Departmental Papers (MEAM)

Document Type

Journal Article

Date of this Version

June 2005

Comments

Copyright (2005) American Institute of Physics. This article may be downloaded for personal use only. Any other use requires prior permission of the author and the American Institute of Physics. Reprinted in Physics of Fluids, Volume 17, Article 067105, 12 pages.
Publisher URL: http://dx.doi.org/10.1063/1.1933131

Abstract

Magnetohydrodynamic MHD flow of a RedOx electrolyte in a straight conduit is investigated theoretically. Inert electrodes are deposited along segments of the opposing walls of a straight conduit that is filled with a RedOx electrolyte solution. The conduit is positioned in a uniform magnetic field. When a potential difference is applied across the opposing electrodes, the resulting current interacts with the magnetic field to induce Lorentz forces. The species' mass transport and the momentum equation are coupled and must be solved simultaneously. We compute the various species' concentration distributions, the current flux distribution, and the liquid's motion in the absence and presence of pressure gradients. The pressure gradients may either assist or oppose the MHD flow. At low potential differences, the current and the induced MHD flow increase nearly linearly as the potential difference increases. When the potential difference exceeds a certain critical value, the current and the flow rate saturate. We demonstrate that it is advantageous to use multiple electrode pairs with dielectric gaps between adjacent electrodes rather than a single electrode pair with an equivalent length. Finally, MHD flow with RedOx solution in the presence of abundant supporting electrolyte under limiting current conditions is analyzed using boundary layer theory. The approximate analytical solutions for the ions concentrations and the current agree well with the numerical solutions.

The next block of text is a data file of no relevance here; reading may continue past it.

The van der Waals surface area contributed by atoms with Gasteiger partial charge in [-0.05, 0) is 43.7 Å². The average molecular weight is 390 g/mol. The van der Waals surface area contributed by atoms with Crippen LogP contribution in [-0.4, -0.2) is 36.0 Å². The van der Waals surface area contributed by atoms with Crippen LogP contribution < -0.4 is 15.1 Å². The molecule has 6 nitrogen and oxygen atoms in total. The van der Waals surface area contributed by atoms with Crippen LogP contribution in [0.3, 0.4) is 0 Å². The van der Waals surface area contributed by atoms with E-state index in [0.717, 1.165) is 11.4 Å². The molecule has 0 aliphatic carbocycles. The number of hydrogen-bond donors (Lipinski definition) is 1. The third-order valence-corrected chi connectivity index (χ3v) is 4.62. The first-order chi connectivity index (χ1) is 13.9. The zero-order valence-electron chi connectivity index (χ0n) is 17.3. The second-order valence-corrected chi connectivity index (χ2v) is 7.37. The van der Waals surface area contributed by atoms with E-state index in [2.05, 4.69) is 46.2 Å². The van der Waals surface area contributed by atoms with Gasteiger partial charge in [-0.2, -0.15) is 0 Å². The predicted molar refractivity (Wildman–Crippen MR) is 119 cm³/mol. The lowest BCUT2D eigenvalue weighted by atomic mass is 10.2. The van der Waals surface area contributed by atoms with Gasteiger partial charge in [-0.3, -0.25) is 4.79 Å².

Keywords

magnetohydrodynamics, reduction (chemical), oxidation, electrolytes, chemically reactive flow, confined flow, electrodes, mass transfer, boundary layers

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Date Posted: 18 October 2007

This document has been peer reviewed.